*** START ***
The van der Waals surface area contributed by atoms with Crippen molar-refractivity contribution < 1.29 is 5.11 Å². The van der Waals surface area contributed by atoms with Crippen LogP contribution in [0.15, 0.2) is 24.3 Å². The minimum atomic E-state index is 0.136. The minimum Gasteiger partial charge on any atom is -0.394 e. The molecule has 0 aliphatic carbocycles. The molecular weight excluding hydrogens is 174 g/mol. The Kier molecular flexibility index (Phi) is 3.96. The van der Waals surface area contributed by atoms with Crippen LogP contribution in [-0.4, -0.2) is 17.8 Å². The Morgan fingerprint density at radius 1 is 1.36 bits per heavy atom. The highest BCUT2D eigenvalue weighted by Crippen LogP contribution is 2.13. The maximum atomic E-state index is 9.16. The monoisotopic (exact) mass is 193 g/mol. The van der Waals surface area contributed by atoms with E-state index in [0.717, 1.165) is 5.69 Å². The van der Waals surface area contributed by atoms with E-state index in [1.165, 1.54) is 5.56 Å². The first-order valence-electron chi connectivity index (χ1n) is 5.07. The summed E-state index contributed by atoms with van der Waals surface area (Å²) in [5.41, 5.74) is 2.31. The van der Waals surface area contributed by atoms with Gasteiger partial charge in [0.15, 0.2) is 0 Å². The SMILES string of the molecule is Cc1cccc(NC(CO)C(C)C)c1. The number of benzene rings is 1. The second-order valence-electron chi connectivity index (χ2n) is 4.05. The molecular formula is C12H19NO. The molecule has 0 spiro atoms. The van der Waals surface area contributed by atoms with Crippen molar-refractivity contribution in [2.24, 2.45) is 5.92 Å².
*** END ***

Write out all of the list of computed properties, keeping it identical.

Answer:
The van der Waals surface area contributed by atoms with Crippen molar-refractivity contribution < 1.29 is 5.11 Å². The van der Waals surface area contributed by atoms with Crippen LogP contribution in [0.15, 0.2) is 24.3 Å². The minimum atomic E-state index is 0.136. The minimum Gasteiger partial charge on any atom is -0.394 e. The molecule has 0 aliphatic carbocycles. The molecular weight excluding hydrogens is 174 g/mol. The Kier molecular flexibility index (Phi) is 3.96. The van der Waals surface area contributed by atoms with Crippen LogP contribution in [-0.4, -0.2) is 17.8 Å². The Morgan fingerprint density at radius 1 is 1.36 bits per heavy atom. The highest BCUT2D eigenvalue weighted by Crippen LogP contribution is 2.13. The maximum atomic E-state index is 9.16. The monoisotopic (exact) mass is 193 g/mol. The van der Waals surface area contributed by atoms with E-state index in [0.717, 1.165) is 5.69 Å². The van der Waals surface area contributed by atoms with E-state index in [1.165, 1.54) is 5.56 Å². The first-order valence-electron chi connectivity index (χ1n) is 5.07. The summed E-state index contributed by atoms with van der Waals surface area (Å²) in [5.41, 5.74) is 2.31. The van der Waals surface area contributed by atoms with Gasteiger partial charge in [0.15, 0.2) is 0 Å². The SMILES string of the molecule is Cc1cccc(NC(CO)C(C)C)c1. The number of benzene rings is 1. The second-order valence-electron chi connectivity index (χ2n) is 4.05. The molecular formula is C12H19NO. The molecule has 0 spiro atoms. The van der Waals surface area contributed by atoms with Crippen molar-refractivity contribution in [2.24, 2.45) is 5.92 Å².